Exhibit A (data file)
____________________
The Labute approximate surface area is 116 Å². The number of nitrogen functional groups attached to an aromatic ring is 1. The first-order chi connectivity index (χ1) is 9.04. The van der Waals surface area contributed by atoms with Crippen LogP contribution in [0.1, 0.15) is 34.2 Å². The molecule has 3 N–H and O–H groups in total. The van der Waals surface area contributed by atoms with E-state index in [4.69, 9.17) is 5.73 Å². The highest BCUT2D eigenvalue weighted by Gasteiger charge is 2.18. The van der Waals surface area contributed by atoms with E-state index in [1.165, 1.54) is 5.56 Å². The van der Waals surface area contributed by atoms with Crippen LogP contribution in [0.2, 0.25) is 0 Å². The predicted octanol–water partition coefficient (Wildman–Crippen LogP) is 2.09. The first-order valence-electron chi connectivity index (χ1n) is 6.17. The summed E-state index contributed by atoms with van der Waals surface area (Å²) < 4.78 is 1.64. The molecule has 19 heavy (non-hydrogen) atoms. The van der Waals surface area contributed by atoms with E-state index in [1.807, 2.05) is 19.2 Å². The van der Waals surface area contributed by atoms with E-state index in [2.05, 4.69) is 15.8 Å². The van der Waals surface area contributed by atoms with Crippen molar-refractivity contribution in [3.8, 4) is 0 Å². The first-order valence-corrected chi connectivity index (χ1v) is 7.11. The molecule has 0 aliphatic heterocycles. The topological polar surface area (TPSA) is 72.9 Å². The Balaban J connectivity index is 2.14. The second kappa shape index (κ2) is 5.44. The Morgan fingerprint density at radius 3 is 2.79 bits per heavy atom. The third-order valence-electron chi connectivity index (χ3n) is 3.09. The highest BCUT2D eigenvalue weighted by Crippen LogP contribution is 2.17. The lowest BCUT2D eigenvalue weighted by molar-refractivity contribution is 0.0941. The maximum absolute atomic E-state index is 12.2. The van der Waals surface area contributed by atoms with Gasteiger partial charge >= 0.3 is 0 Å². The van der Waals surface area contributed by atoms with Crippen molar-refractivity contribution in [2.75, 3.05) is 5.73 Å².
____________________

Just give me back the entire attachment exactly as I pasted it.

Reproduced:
The Labute approximate surface area is 116 Å². The number of nitrogen functional groups attached to an aromatic ring is 1. The first-order chi connectivity index (χ1) is 9.04. The van der Waals surface area contributed by atoms with Crippen LogP contribution in [0.1, 0.15) is 34.2 Å². The molecule has 3 N–H and O–H groups in total. The van der Waals surface area contributed by atoms with E-state index in [4.69, 9.17) is 5.73 Å². The highest BCUT2D eigenvalue weighted by Gasteiger charge is 2.18. The van der Waals surface area contributed by atoms with E-state index in [1.165, 1.54) is 5.56 Å². The van der Waals surface area contributed by atoms with Crippen LogP contribution in [0.2, 0.25) is 0 Å². The predicted octanol–water partition coefficient (Wildman–Crippen LogP) is 2.09. The first-order valence-electron chi connectivity index (χ1n) is 6.17. The summed E-state index contributed by atoms with van der Waals surface area (Å²) < 4.78 is 1.64. The molecule has 19 heavy (non-hydrogen) atoms. The van der Waals surface area contributed by atoms with E-state index in [1.807, 2.05) is 19.2 Å². The van der Waals surface area contributed by atoms with E-state index in [2.05, 4.69) is 15.8 Å². The van der Waals surface area contributed by atoms with Crippen molar-refractivity contribution in [3.8, 4) is 0 Å². The first-order valence-corrected chi connectivity index (χ1v) is 7.11. The molecule has 0 aliphatic heterocycles. The topological polar surface area (TPSA) is 72.9 Å². The Balaban J connectivity index is 2.14. The second kappa shape index (κ2) is 5.44. The Morgan fingerprint density at radius 3 is 2.79 bits per heavy atom. The third-order valence-electron chi connectivity index (χ3n) is 3.09. The highest BCUT2D eigenvalue weighted by Crippen LogP contribution is 2.17. The lowest BCUT2D eigenvalue weighted by molar-refractivity contribution is 0.0941. The maximum absolute atomic E-state index is 12.2. The van der Waals surface area contributed by atoms with Gasteiger partial charge >= 0.3 is 0 Å². The van der Waals surface area contributed by atoms with Crippen molar-refractivity contribution in [2.75, 3.05) is 5.73 Å².